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Is Liquidity Always
A Good Thing?

by David Stanowski
10 February 2007


The investment community, and the financial press, seem to be nearly breathless in their pronouncements that the world is "awash in liquidity"! Their implication is that liquidity is always a good thing! However, liquidity can come from two sources: savings or credit. It is obvious that this liquidity did not come from savings, but from a concerted effort by central bankers to stop the financial meltdown caused by the stock market collapse of 2000-2003.

Their methodology was not to "print money", but rather to extend credit to nearly anyone who wanted it.
At the same time, many who had accumulated equity in their homes, chose to withdraw some of it with home-equity loans, which added to the outstanding household debt. As borrowing and spending increased, our national savings dropped even further, so that it is now negative, which means that the country as a whole is spending more than our total income, and financing this lifestyle with credit.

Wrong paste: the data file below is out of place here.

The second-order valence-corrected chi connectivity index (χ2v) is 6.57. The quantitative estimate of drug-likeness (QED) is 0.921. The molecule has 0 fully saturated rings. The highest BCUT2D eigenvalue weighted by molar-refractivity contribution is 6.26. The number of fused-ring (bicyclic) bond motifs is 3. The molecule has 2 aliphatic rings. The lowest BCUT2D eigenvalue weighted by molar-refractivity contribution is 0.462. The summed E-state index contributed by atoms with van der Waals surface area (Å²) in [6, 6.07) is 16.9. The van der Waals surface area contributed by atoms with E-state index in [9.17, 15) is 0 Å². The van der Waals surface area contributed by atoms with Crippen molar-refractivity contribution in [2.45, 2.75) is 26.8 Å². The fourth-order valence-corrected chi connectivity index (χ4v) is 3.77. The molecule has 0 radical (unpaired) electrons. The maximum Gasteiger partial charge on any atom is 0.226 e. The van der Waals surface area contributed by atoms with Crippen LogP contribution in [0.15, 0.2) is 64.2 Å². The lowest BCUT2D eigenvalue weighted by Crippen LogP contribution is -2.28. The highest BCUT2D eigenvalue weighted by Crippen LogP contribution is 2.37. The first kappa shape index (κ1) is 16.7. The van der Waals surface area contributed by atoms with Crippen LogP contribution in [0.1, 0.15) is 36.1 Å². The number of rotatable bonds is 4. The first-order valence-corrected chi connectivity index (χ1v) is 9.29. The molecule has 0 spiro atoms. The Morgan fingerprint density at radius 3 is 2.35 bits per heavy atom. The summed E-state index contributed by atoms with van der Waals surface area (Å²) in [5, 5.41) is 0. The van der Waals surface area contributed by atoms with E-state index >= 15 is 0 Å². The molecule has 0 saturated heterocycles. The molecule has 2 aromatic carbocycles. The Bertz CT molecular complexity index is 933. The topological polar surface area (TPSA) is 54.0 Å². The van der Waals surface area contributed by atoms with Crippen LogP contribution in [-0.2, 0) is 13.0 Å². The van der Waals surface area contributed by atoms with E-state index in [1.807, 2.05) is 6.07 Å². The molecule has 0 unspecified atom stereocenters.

National Savings Rate


Real Estate- Equity Extraction

Most of the newly created credit ended up in the residential real estate market as mortgages were written for virtually anyone with a pulse, whether or not they really qualified for the loans. The other step was to allow "creative payment terms" that the applicants could handle for the first few months, but would put them in "debtor's hell" when the terms reset. This added debt has created an unprecedented lack of liquidity at the household level. American households no longer have the cash to meet their liabilities.

Household Cash minus Liabilities 

What assets households still have are becoming more and more illiquid, made up as such things as real estate, cars, boats, furniture and jewelery. Things that will eventually have to be sold to pay  bills, and service debt.

At the same time, the amount of liquid assets, and current income needed to service mortgages has accelerated upward.

Mortgage Obligations versus Income

There are only two ways that this household liquidity squeeze can resolve itself. People will either become very frugal, and live on far less than their debt service costs, for many years, which will allow them to reduce these huge debts. Or, a massive wave of bankruptcies will erase much of the debt for them. Which do you think is more likely? 



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